We conduct recipe competitions during the Shodhyatras to celebrate local culinary creativity and innovation as a social innovation. Women use their knowledge of edible and therapeutic weeds or companion plants (weeding is mostly done by women), waste from fruit and vegetables like the pericarp, etc. Tables 1 and 2 lists uses of weeds reported in three villages of eastern Uttar Pradesh (Dey, Singh and Gupta, 2015 Women share their knowledge and innovations in open, beyond the caste, class or other boundaries. This helps them to effectively cope with the stress period in the households. It was recommended that to strengthen the agency/aability of women, we need platforms like The Honey Bee Network where peer group exchange of knowledge and expertise is encourage and facilitated. Such institutions will also maintain an open database of such knowledge which can be recalled, retrieved and redistributed whenever needed. It has to be in a media and language with which the women in the region are comfortable and conversant. “The knowledge transfer across generations, particularly among women is vital for maintaining sustainability quest of vulnerable communities.” (Dey, Singh and Gupta, 2015).
Table 1

Some of the plants used in recipe competitions conducted during Shodhyatras

SN

Plant Vernacular name

Scientific Name

Family

Plant part used in the recipe

Life span

Traditional uses

Pharmacology

1

Mokha

Schrebera swietenioides

Oleaceae

Tender branches, leaves, fruits

Perennial

Anemia, dyspepsia, colic, flatulence, skin diseases, leprosy, diarrhea, urethrorrhea, splenomegaly, helminthiasis, boils, burns, rectal disorders, digestive purgative, stomachic, anorexia, haemorrhoids, diabetes and vesical calculi (Nambiar 1996)

Anti-oxidant (root), ant-inflammatory(root), antipyretic (root) (Manda et al. 2009), anti-anemic (root) (Pingali et al. 2015), antidiabetic(fruit), antioxidant (fruit) (Bagali and Jalalpure 2010), hepatoprotective activity (fruit) (Bagali and Jalalpure 2010)

2

Karad

Dichanthum annulatum

Poaceae

Grass

Perennial

Dysentery and manorrhagia (whole plant) (Nisar et al. 2014); fodder (Khan et al. 2012)

Antiviral (Fraction), antimicrobial (Fraction) and cytotoxic activities (Fraction) (Awad et al. 2015)

4

Mahuda

Madhuca indica

Sapotaceae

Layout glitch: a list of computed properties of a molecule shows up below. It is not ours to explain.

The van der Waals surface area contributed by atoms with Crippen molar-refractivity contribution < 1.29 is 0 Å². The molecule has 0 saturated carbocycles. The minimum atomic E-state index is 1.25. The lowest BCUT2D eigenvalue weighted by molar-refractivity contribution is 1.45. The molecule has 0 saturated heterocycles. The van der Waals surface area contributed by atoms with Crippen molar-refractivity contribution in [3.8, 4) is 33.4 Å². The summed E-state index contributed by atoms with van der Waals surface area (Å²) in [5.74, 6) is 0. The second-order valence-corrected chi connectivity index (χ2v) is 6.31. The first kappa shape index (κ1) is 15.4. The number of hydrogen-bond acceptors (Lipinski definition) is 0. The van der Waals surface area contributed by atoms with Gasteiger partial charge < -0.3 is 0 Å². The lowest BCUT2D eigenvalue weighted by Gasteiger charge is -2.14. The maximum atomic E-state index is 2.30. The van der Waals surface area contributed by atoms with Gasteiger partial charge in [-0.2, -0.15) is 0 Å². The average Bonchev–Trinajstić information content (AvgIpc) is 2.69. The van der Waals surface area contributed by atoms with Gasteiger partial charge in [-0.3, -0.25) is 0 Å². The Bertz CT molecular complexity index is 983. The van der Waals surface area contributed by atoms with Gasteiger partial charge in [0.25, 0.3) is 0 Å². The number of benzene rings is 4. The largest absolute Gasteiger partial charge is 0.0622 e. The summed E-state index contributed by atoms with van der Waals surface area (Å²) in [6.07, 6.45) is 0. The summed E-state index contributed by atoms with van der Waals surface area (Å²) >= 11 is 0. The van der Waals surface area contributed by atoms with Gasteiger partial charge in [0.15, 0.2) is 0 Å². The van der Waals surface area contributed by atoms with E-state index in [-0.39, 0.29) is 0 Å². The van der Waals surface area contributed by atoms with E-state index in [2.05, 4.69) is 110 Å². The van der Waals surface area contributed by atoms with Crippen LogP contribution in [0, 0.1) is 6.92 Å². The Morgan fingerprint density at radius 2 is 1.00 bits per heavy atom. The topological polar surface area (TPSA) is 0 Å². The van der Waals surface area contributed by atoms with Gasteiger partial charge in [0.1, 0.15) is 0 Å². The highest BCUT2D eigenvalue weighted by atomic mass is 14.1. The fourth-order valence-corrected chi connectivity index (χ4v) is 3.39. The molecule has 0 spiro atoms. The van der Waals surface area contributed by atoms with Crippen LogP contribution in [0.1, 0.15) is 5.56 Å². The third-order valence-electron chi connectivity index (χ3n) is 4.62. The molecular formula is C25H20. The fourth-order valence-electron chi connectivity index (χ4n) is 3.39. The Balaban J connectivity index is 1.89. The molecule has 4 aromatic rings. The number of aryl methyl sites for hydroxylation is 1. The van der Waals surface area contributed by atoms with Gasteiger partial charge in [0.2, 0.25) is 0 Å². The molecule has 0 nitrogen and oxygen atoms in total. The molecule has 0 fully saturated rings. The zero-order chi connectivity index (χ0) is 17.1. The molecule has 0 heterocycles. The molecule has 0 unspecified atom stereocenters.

Leaves, fruits, rind

Perennial

Leave: chronic bronchitis, Cushing’s disease (Prajapati et al. 2003); verminosis, gastropathy, dipsia, bronchitis, consumption, derma topathy, rheumatism, cephalgia and

Haemorrhoids (Sunita and Sarojini 2013)

Flower: cooling agent, tonic, aphrodisiac, astringent, demulcent, helminths, acute and chronic tonsillitis

Seed: skin disease, rheumatism, headache, laxative, piles and sometimes as galactogogue (Umadevi et al. 2011)

Leave: Wound healing activity (Sharma et al. 2010); Expectorant, chronic bronchitis and Cushing’s disease,Cytotoxic activity (Saluja et al. 2011); Antioxidant activity,Nephro and hepato protective activity (Palani et al. 2010); Antioxidant activity, Astringent, Stimulant, Emollient, Demulcent, Rheumatism, Piles and Nutritive, Antimicrobial activity (Khond et al. 2009); Verminosis, gastropathy, Dipsia, bronchitis, consumption, dermatopathy, rheumatism, cephalgia and hemorrhoids (Vaghasiya and Chanda 2009), Antihyperglycemic activity (Ghosh et al. 2009)

Aerial part: Anti inflammatory, analgesic and antipyretic activity (Shekhawat and Vijayvergia 2010)

Flower: Skin diseases (Prashanth et al. 2010); Analgesic activity (Chandra 2001); Hepatoprotective activity (Umadevi et al. 2011)

Seed: Anti inflammatory (Gaikwad et al. 2009)

5

Doli

Leptadena reticulata

Asclepiadaceae

 

perennial

Leave: skin infections, ear disorders, asthma (Patel and Dantwala 1958); cough, asthma, tuberculosis; (Schmelzer and Gurib-Fakim 2013)

Flower: eyesight (Shortt 1878)

Seed: gangrene (Schmelzer and Gurib-Fakim 2008),

Aerial parts: oviposition deterrence of storage pests, stimulant and a tonic (Baheti and Awati 2013);

Whole plant: anti-abortifacient, tonic, restorative, bactericidal, antifabrifuge, prostitutes wound healer; snake bite (Dandiya and Chopra 1970) (Bhatt et al. 2002); hematopoiesis, dysentery, emaciation, dyspnea, burning sensation, and night blindness (Sivarajan and Balachandran 1994)